But researching and writing the book prepared me as well. What you see is a pattern in Europe of democracy’s rise, always aided by the U.S. (e.g., 1918, 1945 and 1989), and of illiberalism’s counterattack (1938, 1948 and today). There are three big cycles of liberal advance and three illiberal counterreactions. We are in the middle of one today! Democracy always wins, history suggests its ultimately more powerful. Otto Petschek’s palace is like an ocean liner sailing through those peaks and troughs — the stormy political seas of the century. My five characters are the successive passengers. The only question is how long its hibernation will last. That is up to us; over and over again, individual choices make all the difference in the length and pain of the illiberal cycle. That is why if there is a single takeaway from the book it is this: Vote!

During World War II and beyond, the United States was always the anchor of democratic values and an international world order that secured peace and prosperity. What happens when the United States abandons that role?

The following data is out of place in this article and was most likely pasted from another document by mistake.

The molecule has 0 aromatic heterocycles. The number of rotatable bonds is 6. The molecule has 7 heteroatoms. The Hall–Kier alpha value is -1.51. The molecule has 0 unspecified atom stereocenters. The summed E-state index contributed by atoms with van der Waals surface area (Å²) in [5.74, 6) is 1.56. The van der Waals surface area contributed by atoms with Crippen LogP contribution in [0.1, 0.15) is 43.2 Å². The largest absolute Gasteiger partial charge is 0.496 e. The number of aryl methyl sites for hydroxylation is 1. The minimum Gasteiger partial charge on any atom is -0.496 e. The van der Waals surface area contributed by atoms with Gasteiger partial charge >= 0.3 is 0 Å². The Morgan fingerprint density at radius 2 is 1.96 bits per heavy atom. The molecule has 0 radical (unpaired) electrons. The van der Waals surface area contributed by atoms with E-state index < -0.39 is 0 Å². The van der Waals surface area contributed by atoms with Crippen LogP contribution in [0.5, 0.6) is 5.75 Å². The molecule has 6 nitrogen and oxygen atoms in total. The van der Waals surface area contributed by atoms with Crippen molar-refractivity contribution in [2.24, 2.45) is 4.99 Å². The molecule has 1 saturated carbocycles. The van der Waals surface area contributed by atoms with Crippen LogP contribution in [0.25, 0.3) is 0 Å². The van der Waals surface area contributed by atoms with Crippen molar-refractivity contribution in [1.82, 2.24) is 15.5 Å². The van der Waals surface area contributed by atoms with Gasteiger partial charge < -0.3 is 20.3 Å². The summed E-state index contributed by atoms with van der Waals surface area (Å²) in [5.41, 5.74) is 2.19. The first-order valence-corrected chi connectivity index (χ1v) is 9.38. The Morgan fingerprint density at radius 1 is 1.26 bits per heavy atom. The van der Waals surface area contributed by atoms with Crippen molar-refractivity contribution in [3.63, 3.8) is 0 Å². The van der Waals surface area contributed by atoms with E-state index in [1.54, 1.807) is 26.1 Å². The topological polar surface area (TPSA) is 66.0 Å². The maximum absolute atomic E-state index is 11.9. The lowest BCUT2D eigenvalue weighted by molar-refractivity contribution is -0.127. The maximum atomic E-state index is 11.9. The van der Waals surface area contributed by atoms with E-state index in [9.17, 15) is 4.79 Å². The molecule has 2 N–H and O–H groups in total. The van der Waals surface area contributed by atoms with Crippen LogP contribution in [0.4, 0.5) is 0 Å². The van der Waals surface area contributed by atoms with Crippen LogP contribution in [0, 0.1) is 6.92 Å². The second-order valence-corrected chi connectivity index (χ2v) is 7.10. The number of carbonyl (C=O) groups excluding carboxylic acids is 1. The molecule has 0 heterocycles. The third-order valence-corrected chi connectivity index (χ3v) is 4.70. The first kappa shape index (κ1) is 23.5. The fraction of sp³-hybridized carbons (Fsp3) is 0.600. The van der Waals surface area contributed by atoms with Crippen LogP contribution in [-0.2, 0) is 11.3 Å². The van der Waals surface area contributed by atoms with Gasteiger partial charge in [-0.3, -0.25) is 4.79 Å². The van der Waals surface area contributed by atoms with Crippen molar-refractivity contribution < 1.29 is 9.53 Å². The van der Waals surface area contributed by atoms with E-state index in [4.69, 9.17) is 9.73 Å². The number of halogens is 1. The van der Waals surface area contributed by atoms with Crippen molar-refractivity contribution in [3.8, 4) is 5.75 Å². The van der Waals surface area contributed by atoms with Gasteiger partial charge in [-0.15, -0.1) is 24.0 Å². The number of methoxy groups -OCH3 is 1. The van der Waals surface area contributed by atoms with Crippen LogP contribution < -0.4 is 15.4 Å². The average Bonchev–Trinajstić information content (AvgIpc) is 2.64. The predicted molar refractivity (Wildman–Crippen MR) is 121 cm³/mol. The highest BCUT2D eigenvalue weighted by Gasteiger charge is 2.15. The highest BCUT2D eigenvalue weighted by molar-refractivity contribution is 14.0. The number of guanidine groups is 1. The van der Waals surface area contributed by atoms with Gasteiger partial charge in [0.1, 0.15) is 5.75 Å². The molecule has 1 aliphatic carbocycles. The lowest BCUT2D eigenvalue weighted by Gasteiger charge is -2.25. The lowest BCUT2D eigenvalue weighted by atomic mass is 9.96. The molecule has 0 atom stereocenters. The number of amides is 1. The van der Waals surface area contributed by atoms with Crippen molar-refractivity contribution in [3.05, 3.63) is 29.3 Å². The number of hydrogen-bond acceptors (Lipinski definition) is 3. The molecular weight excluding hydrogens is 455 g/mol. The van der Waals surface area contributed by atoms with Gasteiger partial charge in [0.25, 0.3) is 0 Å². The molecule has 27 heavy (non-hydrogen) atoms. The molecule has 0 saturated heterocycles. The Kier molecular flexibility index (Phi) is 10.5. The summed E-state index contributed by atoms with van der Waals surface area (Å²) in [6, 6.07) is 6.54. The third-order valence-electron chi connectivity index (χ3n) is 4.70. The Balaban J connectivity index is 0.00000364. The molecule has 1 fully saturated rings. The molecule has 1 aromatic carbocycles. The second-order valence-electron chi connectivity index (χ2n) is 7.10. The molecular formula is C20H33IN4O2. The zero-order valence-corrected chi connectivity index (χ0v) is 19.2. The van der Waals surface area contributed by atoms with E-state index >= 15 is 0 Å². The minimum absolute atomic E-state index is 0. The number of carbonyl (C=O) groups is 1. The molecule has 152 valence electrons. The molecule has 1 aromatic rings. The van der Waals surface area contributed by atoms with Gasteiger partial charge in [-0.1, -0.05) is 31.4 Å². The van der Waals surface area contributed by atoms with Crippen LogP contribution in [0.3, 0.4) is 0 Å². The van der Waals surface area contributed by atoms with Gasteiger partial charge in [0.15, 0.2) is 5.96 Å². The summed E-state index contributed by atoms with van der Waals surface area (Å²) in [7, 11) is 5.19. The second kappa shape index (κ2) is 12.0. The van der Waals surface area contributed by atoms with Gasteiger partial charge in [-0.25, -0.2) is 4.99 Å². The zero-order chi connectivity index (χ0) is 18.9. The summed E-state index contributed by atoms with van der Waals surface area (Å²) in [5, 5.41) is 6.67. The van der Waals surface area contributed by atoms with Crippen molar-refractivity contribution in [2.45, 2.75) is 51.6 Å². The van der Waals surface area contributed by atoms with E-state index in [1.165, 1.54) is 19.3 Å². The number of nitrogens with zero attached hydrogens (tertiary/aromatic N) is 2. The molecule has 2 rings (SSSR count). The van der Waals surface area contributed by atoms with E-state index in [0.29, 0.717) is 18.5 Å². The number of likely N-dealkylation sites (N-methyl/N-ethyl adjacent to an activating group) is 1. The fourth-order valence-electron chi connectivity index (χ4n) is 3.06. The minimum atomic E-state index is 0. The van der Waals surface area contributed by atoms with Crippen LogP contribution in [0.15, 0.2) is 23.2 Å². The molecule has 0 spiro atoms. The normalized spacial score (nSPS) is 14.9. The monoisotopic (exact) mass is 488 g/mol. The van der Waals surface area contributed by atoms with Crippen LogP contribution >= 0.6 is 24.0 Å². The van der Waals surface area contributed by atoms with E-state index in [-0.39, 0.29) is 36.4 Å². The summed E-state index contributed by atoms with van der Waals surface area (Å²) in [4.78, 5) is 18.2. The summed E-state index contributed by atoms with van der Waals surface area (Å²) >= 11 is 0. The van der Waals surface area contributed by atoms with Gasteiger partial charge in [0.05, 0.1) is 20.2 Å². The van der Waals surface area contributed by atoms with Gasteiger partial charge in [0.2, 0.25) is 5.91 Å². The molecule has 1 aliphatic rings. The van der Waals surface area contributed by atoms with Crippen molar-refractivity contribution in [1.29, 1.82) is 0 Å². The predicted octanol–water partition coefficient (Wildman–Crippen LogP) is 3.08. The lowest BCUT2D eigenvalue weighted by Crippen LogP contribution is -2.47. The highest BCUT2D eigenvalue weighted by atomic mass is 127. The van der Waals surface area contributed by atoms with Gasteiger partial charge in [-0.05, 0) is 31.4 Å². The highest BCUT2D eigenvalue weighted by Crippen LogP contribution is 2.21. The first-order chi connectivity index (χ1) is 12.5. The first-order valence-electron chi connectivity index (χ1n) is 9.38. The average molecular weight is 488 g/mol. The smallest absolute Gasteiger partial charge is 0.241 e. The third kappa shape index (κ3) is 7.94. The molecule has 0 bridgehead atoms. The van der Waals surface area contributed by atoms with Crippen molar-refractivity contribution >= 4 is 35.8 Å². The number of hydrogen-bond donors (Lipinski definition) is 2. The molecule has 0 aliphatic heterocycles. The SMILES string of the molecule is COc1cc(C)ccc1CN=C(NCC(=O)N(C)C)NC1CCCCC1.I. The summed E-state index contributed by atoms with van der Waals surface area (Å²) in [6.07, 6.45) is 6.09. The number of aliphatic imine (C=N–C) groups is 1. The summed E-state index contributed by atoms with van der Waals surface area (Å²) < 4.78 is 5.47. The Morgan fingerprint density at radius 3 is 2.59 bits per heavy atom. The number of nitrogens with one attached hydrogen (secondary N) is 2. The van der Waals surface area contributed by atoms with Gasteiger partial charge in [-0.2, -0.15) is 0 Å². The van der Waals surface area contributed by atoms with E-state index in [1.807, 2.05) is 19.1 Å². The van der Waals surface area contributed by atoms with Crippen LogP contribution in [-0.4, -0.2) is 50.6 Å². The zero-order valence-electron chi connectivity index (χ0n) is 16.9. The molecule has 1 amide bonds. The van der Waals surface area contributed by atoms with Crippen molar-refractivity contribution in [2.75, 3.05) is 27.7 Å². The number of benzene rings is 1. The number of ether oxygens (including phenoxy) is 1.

Eisen: [President] Trump’s thrashing about and innate sympathy with tyrants and hostility to democracy has done some damage, true. He is a far cry from the visionary American leaders I write about who visit or affect the palace and those who live there: Wilson, FDR, Patton, Ike, Truman, Acheson, the Dulleses, Nixon (a foreign policy master despite his domestic flaws), Reagan, [George H.W.] Bush, Clinton, Albright, Obama.  You see them differently through my protagonists eyes, however, as humans in the midst of earth-changing events. (Guess which one got up early and did his or her own laundry in the palace, even in the midst of crisis?)

But they were giants, whatever their flaws, and they maintained the leadership role you describe. Trump may not, but among the pleasant surprises of his tenure so far is that the rest of American government has not abandoned that role. Take the recent NATO communique: Trump’s own staff conspired with our European allies to get one of the best communiques in years, including taking real steps against Putin. Just as our American democratic systems have proved resilient and independent, e.g., rule of law in the form of prosecutors, plaintiffs and judges, so too with the international order, so far.  Of course, if some accountability and balance is not restored in the midterms, we could be in for even more damage.